Welcome to Scrambled Age!
Finding meaning in a mixed up world.
I am a stay-at-home dad learning how to love, raise, and disciple my kids–teaching them God’s Word and training them to walk in His ways. In an age of confusion, I want them to grow up knowing what is good, right and true.
I am also a worship leader, always concerned to make sound theology the basis of our devotion to God. There is one true God and we are made in His image; we must not attempt to fit Him into a mold of our own making.
You Are Here
My goal for this blog is to invite you to take steps with me toward truth and transformation in all aspects of life. I am always evaluating myself and my endeavors, looking for ways to grow. I want to share insights from my journey and encourage you in yours.
You are who you are by what you have done and what you do now shapes who you become.
Since I was a teenager I felt God’s call on my life to minister to people ages 2 to 20. I had a strong pastoral desire to teach people and help them grow. By senior year, I had begun leading a lunch time Bible study at school. In college, I spent 4 years as part of my church’s youth ministry team. After that, I began a partnership with the Institute of Christian Studies International spanning 12 years, first as an intern, then teacher, board member, and, eventually, director. But my proudest and most precious time of ministry was the 7 years I served as pastor of The Journey, a fellowship of 18 to 30-somethings following Jesus together. Now that I am a parent and a little older (wiser?), I see my focus shifting to include toddlers to twenty-somethings and their families, and anyone who has ears to hear.
Wherever you are on your journey, it’s time to take the next step!
The Truth Is Out There
My academic journey has been rather eclectic. I spent 5 years meandering through community college. At one point, I was so burned out on school that I took a semester off to join a musical missions group that traveled the United States and Europe for three months. Once I returned, with a new-found perspective, I was much more focused at school. It took another year and a half but I finally emerged with an associate’s degree in Liberal Studies, with the bulk of my classes being in music and child development.
I took a year away from school and moved to a suburb north of Seattle to pursue a relationship. It did not work out. But living in the Evergreen State on my own was so good for my soul; it really felt like home. Alas, with no compelling reason to stay, I moved back to California and enrolled as a transfer student at Azusa Pacific University where I majored in Interpersonal and Organizational Communication with a cognate in Religion.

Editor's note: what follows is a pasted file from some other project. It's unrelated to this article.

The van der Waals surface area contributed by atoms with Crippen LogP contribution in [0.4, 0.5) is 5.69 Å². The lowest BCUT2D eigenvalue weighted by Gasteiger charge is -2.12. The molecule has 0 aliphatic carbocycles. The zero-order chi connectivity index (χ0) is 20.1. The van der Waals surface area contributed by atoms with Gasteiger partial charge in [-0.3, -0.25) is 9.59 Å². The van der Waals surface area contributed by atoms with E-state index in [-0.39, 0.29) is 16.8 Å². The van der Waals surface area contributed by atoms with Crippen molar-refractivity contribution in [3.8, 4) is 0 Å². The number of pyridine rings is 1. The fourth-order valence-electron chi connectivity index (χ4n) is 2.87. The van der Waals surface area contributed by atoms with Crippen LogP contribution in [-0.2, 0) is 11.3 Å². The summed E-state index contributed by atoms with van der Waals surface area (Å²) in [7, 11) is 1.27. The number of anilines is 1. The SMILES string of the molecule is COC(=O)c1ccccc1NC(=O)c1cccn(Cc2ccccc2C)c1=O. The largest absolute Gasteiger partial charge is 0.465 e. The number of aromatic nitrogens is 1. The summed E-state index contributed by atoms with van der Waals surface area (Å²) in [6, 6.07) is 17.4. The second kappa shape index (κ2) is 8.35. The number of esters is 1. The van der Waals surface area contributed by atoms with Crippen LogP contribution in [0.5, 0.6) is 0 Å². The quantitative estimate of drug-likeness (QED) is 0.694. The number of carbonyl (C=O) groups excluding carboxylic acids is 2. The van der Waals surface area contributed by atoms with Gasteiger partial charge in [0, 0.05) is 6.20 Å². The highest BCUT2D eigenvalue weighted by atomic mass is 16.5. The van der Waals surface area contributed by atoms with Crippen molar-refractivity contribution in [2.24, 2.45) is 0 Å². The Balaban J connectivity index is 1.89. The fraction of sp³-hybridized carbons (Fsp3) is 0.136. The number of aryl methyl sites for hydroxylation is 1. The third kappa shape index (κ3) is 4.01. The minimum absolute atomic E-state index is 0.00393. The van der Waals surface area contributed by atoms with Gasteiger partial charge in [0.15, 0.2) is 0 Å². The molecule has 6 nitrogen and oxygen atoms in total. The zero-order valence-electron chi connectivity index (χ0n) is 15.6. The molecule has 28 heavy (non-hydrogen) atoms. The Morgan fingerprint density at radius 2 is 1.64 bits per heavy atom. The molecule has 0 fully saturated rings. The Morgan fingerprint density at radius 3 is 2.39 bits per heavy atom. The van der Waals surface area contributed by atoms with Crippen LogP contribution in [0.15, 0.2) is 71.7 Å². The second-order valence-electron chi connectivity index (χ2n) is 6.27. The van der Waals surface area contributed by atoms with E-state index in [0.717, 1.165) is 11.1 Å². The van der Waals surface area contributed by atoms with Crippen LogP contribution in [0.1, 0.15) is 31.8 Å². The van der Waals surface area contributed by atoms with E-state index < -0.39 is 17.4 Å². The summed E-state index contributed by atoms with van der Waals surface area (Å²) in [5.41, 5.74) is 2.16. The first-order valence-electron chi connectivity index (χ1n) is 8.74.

There was no doubt that APU was the place I needed to be. It is hard to express the joy I felt in going to classes, learning, and being right in the center of God’s will. I was becoming a scholar and learning what it was like to engage in study as an act of worship.
No matter which class I was taking, I kept coming back to two themes: finding common ground in the Church and communicating truth in a postmodern culture. The latter became the topic of my senior thesis, the central metaphor being that of the scrambled egg: the yoke represents objective truth. When the egg is scrambled we cannot distinguish the yoke from the egg white, but it is still there and we can be nourished by it. The same is true in our scrambled age. It is increasingly difficult to distinguish what is real and true in our culture. Nevertheless, the truth is still there and we can know it.
“Do not be conformed to this age, but be transformed by the renewing of your mind.” (Romans 12:2)
This preoccupation with truth eventually led to earning a graduate degree in Christian Apologetics at Biola University where I got a solid foundation in biblical studies and theology, and I was able to focus on two of my favorite subjects: historical theology and cultural apologetics.
Of all the classes I took, lectures I attended, and books I read, the most impacting thing I learned at Biola was the need for careful biblical hermeneutics. Sharing the principles of biblical interpretation has been the cornerstone of all my teaching and discipleship endeavors ever since. If we could just train more Christians to rightly divide God’s Word (2 Timothy 2:15) we could eliminate so much of the unbiblical teaching, misguided attitudes, and embarassing acts committed in the name of Christ. There would be less fodder for disbelief and more people with sound doctrine and godly character radiating God’s grace.
The best defense of the Christian faith is a faithful Christian.
Walk With Me
Join me as I seek to build faith and be faithful in this scrambled age. You can follow me on Facebook and Twitter for updates on new posts. If you would like to read something right now, try A Letter to Little C, one of my favorite posts.
Enjoy the journey!